Monza, a city of just under 125,000 inhabitants about 20km (12 miles) northeast of Milan, is best known for its international motor racing circuit, the home of the Formula One Italian Grand Prix. Yet the city itself is well worth visiting in its own right, one of the highlights being the 13th century Basilica of San Giovanni Battista, often known as Monza Cathedral, which contains the famous Corona Ferrea or Iron Crown, bearing precious stones.  According to tradition, the crown was found on Jesus's Cross.  Note also the Villa Reale, built in the neoclassical style by Giuseppe Piermarini at the end of the 18th Century, which has a sumptuous interior and a court theatre.

Part of the ceiling of the Camera degli Sposa in Mantua's Palazzo Ducale, decorated by Andrea Mantegna
Part of the ceiling of the Camera degli Sposa in Mantua's
Palazzo Ducale, decorated by Andrea Mantegna
Travel tip:

Carrozzini’s mother, Franca Sozzani, came from Mantua, an atmospheric old city in Lombardy, about 180km (112 miles) to the southeast of Milan, surrounded on three sides by a broad stretch of the Mincio river, which has always limited its growth, making it an easy place for tourists to look round. At the Renaissance heart of the city is Piazza Mantegna, where the 15th century Basilica of Sant’Andrea houses the tomb of the artist, Andrea Mantegna.  Mantua’s Palazzo Ducale, the seat of the Gonzaga family between 1328 and 1707, contains some of the finest examples of Mantegna’s frescoes in the Camera degli Sposi.

More reading:

How Franca Sozzani changed the world of fashion publishing

Mimmo Jodice: Photography meets metaphysical art

The girl who inherited the Versace fashion empire

Also on this day:

1908: The birth of writer and translator Cesare Pavese

1918: The birth of Italy's ninth president, Oscar Luigi Scalfaro

1943: Allied troops land at Salerno on the Italian mainland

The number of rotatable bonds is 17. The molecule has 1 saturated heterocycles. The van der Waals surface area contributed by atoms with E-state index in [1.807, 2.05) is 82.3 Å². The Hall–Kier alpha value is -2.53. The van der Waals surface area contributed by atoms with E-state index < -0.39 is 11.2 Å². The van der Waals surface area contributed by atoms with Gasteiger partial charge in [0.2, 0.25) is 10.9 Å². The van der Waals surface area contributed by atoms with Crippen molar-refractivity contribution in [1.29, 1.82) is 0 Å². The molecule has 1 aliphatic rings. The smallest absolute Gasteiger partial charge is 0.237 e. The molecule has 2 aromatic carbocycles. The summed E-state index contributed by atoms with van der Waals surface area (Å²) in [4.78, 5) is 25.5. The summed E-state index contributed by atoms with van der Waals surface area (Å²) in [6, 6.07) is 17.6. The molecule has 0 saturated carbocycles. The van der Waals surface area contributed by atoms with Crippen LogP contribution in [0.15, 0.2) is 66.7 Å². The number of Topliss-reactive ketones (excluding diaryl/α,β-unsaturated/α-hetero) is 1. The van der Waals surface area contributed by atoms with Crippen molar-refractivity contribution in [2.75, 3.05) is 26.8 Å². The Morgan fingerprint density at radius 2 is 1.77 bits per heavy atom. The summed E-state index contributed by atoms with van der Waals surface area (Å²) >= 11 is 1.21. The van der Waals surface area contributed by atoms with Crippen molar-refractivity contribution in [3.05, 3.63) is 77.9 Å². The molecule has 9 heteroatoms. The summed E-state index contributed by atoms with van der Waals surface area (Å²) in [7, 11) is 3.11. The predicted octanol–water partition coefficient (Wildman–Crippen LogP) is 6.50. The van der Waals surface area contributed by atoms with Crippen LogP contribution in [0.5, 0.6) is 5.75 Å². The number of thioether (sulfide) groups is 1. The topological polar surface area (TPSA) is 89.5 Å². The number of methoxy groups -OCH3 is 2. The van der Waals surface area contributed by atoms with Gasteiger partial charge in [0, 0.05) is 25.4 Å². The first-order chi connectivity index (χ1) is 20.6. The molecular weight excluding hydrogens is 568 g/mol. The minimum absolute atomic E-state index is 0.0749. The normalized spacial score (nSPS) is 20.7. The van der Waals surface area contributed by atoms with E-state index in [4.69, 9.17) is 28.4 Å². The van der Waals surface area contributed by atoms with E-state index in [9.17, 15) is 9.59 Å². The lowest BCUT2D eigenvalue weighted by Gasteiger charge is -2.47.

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20 January 2018

Franca Sozzani – magazine editor

Risk taker who turned Vogue Italia into a major voice


Franca Sozzani was editor-in-chief of Vogue Italia for 28 years
Franca Sozzani was editor-in-chief of
Vogue Italia for 28 years
Franca Sozzani, the journalist who was editor-in-chief of the Italian edition of Vogue magazine for 28 years, was born on this day in 1950 in Mantua.

Under her stewardship, Vogue Italia was transformed from what she saw as little more than a characterless clothing catalogue for the Milan fashion giants to one of the edgiest publications the style shelves of the newsstands had ever seen.

Sozzani used high-end fashion and the catwalk stars to make bold and sometimes outrageous statements on the world issues she cared about, creating shockwaves through the industry but often selling so many copies that editions sometimes sold out even on second or third reprints.

It meant that advertisers who backed off in horror in the early days of her tenure clamoured to buy space again, particularly when the magazine began to attract a following even outside Italy.

She gave photographers and stylists a level of creative freedom they enjoyed nowhere else, encouraging them to express themselves through their photoshoots, particularly if they could deliver a message at the same time.  She encouraged her writers, too, not to shy away from issues she thought were important, and not to regard fashion as an insular world.

Among the most famous editions of the magazine were those that drew attention to broad topics such as drug abuse and rehab, domestic abuse and plastic surgery, and specific issues such as the Gulf of Mexico oil spill of 2010 and America’s election of a first black president, which she marked with an edition in which all of the models used were non-white.

Sozzani had a vision to set Vogue Italia apart from its sister publications in other countries
Sozzani had a vision to set Vogue Italia apart from
its sister publications in other countries
The work they did for her advanced the careers of many photographers, including Peter Lindbergh, Paolo Roversi, Bruce Weber and Steven Meisel, whose elevation to star status in magazine photography owed almost everything to her guidance and nurture.